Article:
Create an emergency kit
An emergency kit keeps you prepared for storms and other problems that come up on the road. Keep a bag or bin in your trunk with emergency essentials like:
- A first-aid kit
- A flashlight with extra batteries
- A gas can
- Jumper cables or a jumper battery pack
- A tool kit
- A tire jack
- Motor oil and a funnel
- A change of clothes, a raincoat/jacket, and a blanket
- Nonperishable food and drinking water
- An emergency radio
- A cell phone and charger
- A hammer to break the window if your car is submerged
- Road flares
- Waterproof matches
- A small shovel to dig your car out of the mud
- Small books and toys to entertain your kids while you deal with the emergency
If you or your passengers have lifesaving medication like insulin, an EpiPen, or an inhaler, don’t forget to bring them with you whenever you get on the road.
During hurricane/storm season
Check your insurance policy
Make sure your insurance information is easy to access during a storm. Carry your insurance card in your wallet. Keep your insurer’s phone number handy (it’s probably on the card!) and make sure you remember your username and password for your insurer’s website. Check your policy to see what kind of damage it covers. If your policy isn’t clear, you can always call your insurance company and ask, “Does my policy cover damage to my car from weather-related incidents?”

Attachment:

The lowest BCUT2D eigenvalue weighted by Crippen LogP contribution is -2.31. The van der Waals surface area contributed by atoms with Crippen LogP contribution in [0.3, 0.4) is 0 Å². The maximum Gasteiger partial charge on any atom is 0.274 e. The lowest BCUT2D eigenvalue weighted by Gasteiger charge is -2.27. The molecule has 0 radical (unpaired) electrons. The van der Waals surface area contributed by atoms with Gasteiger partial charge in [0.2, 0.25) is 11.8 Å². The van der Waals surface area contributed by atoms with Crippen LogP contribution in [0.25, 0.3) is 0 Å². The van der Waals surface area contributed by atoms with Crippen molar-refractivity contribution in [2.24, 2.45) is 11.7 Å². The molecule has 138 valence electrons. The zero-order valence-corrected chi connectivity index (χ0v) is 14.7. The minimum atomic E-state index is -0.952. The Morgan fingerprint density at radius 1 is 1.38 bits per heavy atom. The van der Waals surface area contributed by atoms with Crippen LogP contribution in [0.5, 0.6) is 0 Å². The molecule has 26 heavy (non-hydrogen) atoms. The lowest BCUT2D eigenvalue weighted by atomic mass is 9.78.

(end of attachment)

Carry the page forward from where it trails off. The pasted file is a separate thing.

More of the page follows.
The second the National Weather Service issues a hurricane watch or warning, drivers get nervous and start filling up on gas. Avoid getting stuck in line, or stranded with an empty tank, by keeping your gas tank at least half-full during hurricane season. You can also add a full gas can to your emergency kit so you’re less likely to run out of fuel.
If you have an electric vehicle (EV), demand for charging might be less extreme, but it’s still a good idea to top up your battery regularly during the season. Some EV models let you draw on the battery for emergency power for your home, so having a full battery is an asset during a power outage.
When a storm is coming
Document your vehicle
It’s a good idea to take pictures of your car from the inside and outside when severe weather is on the way. Then, if you need to file a claim, you can show that any storm damage to your car is new.
Park somewhere safe
Your home garage, an underground garage, or other parking structure is the safest option when a hurricane hits your area. If you’re parking in your home garage, close the door and board up any windows. If you must park in the open, park as far uphill as you can, avoiding trees, telephone poles, and other things that high winds could knock onto your car.